If we don’t find a way to listen to one another’s stories across difference, recognizing that even within racial/ethnic groups we have a broad array of experiences that we need to honor, we will keep rebuilding the foundations of the Beloved Community over and over again. Because those of us building it will get so frustrated at being ignored or villainized or homogenized that we’ll take a sledgehammer to the unstable foundations and have to start from scratch.”
Perhaps, friends, the Beloved Community best begins in small ways. In sanctuaries. In classrooms. On dorm floors and in office suites. In the places we find ourselves living our regular, daily lives. Perhaps for us too, feats of extraordinary courage that break open that which we thought was unbreakable begins with small moments: paying attention to the world around us. Talking about it with our loved ones. Learning more by consciously seeking others with varying vantage points and different life stories. Being connected to, and grounded in communities that are unafraid to name injustice over and over again.
Beginning in small ways, yes, but refusing to stay small. Coordinating 380 days of alternative transportation, after all, is not small.
We don’t revisit these stories to rest upon days gone by, in the same way that we don’t abandon our faith narratives after we have heard them once. We tell these stories, the real, complicated human versions of them, to celebrate them, yes. But also to equip us for the now. The threats of racism, poverty and war are still with us. The work is not done.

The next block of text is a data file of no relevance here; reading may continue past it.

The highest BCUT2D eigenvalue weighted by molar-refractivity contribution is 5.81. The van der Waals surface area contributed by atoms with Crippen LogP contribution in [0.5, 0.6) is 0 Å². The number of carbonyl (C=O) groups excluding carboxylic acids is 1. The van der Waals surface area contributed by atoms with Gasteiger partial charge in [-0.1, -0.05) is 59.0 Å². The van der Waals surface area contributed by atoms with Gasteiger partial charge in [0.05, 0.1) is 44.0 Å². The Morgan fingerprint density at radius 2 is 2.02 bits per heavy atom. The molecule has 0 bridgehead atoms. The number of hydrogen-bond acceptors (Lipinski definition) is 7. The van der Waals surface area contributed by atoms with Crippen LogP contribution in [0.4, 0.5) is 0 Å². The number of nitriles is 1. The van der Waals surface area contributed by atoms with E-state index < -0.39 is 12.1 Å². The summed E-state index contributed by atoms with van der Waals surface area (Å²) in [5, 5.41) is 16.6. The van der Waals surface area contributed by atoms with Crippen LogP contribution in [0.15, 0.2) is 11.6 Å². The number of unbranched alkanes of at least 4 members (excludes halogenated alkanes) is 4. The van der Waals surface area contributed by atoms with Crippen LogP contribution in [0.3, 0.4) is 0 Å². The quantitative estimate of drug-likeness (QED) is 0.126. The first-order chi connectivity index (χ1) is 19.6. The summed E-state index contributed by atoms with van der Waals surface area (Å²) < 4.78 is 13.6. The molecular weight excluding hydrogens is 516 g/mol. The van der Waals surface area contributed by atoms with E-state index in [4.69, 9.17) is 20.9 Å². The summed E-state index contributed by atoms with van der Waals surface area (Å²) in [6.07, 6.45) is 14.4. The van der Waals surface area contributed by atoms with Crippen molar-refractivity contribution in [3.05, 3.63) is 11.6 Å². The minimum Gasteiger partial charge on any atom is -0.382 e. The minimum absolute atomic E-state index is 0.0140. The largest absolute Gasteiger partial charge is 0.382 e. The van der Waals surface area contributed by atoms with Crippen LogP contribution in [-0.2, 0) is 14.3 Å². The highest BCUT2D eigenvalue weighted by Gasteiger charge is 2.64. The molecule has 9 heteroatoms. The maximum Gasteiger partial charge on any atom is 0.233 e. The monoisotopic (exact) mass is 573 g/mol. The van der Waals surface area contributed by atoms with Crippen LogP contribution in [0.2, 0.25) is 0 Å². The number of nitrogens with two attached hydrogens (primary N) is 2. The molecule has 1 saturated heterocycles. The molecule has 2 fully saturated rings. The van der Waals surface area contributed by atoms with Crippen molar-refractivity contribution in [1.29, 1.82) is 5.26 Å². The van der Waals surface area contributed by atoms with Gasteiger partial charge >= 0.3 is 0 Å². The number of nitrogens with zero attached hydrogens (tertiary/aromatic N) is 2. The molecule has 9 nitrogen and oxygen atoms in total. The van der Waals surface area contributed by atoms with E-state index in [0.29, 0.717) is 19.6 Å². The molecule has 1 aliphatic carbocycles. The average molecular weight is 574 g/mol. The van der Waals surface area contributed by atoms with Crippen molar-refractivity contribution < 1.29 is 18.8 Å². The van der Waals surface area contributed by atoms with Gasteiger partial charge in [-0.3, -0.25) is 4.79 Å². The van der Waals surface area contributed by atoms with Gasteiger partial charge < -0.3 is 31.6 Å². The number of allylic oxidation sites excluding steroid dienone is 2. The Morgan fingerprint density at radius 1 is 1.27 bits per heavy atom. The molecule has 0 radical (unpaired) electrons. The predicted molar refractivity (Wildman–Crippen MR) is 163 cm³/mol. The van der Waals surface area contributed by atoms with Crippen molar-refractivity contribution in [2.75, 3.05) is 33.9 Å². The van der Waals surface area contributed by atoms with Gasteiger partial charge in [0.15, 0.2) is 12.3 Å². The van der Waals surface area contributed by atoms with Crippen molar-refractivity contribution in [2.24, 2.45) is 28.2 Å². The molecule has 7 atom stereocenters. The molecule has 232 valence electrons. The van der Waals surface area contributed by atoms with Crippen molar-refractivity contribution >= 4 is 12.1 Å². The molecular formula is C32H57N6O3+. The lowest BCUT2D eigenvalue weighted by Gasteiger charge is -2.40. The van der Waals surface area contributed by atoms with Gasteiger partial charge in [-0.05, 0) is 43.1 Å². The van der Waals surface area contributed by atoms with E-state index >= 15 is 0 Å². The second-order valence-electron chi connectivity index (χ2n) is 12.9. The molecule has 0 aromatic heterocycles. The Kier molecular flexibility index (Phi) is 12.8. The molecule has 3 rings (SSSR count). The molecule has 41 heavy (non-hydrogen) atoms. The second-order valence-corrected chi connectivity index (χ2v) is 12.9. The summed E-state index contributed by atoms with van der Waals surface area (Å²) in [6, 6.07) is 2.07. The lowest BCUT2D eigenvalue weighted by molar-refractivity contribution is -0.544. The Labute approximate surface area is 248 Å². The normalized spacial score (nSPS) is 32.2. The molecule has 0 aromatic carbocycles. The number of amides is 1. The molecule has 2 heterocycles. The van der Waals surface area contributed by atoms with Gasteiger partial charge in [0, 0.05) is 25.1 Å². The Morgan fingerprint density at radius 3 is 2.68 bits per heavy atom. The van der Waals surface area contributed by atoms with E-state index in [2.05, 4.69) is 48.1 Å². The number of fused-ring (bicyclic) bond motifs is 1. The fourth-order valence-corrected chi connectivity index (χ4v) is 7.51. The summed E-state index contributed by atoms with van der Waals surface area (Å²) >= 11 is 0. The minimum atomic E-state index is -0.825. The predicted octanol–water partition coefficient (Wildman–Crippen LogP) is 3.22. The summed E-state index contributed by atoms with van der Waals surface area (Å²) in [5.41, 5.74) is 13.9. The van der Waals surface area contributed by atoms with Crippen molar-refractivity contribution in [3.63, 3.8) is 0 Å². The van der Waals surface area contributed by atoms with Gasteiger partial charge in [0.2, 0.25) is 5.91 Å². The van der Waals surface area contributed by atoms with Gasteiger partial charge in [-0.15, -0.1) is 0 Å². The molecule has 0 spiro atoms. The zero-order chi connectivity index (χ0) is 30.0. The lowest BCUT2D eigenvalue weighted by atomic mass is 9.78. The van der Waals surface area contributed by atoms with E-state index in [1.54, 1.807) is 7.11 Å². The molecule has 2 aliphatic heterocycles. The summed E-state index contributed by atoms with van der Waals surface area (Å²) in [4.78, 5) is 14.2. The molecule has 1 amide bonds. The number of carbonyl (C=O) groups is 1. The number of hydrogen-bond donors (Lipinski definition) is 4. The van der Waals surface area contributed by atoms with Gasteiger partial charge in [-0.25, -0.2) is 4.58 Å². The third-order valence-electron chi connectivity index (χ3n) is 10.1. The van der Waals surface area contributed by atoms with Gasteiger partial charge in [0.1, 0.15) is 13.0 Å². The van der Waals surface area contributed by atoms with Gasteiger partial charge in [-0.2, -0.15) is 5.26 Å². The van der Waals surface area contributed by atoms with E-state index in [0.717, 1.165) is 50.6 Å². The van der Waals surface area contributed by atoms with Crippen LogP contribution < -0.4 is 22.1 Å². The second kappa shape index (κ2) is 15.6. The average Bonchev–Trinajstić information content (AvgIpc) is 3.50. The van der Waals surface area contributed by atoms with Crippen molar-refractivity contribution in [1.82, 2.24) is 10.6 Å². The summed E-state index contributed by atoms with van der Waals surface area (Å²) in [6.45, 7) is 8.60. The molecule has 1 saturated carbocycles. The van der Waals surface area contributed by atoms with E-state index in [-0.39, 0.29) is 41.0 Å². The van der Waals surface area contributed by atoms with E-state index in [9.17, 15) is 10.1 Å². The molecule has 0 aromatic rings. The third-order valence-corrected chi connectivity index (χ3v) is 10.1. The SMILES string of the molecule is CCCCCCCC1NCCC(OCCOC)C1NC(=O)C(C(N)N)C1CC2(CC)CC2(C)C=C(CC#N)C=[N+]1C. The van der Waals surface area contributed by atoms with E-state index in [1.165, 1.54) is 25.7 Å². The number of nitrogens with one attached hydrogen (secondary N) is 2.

The work of liberation is not done in isolation. It is not done absent of community. It does not happen without being informed, and without the realization of how oppressions are connected.
And at the end of the day, being fiercely unapologetic about claiming justice for ourselves, for each other, and for all in the Beloved Community.
May it be so. May it ever be so.
About Dr. Regina Shands Stoltzfus
Dr. Regina Shands Stoltzfus began teaching at Goshen College in 2002 and teaches courses in race, class and ethnic relations; personal violence and healing; peacemaking; women and gender studies; biblical studies; and transforming conflict and violence. She attended Goshen College and earned a bachelor’s degree in English from Cleveland State University in 1988. In 2001, she earned a master’s degree in biblical studies from Ashland Theological Seminary and a Ph.D. in theology, ethics and contemporary culture from Chicago Theological Seminary.
Shands Stoltzfus previously served as an associate pastor at Lee Heights Community Church in Cleveland, Ohio, as campus pastor at Goshen College, as minister of urban ministries with Mennonite Mission Network, as staff associate for urban peacemaking with Mennonite Conciliation Service and as director of admissions at Anabaptist Mennonite Biblical Seminary. She is a co-founder of the Damascus Road anti-racism education program, now called Roots of Justice Anti-Oppression program, and regularly leads anti-racism workshops. She serves on the steering committee for the Women in Leadership Project and on the Panel on Sexual Abuse Prevention with Mennonite Church USA. She co-authored the book “Set Free: A Journey Toward Solidarity Against Racism” (Herald Press, 2001). She is an active writer for The Mennonite, Sojourners and other print and online publications.
In 2016, Shands Stoltzfus was awarded the State of Indiana Civil Rights Commission’s (ICRC) Spirit of Justice Award, the commission’s highest honor.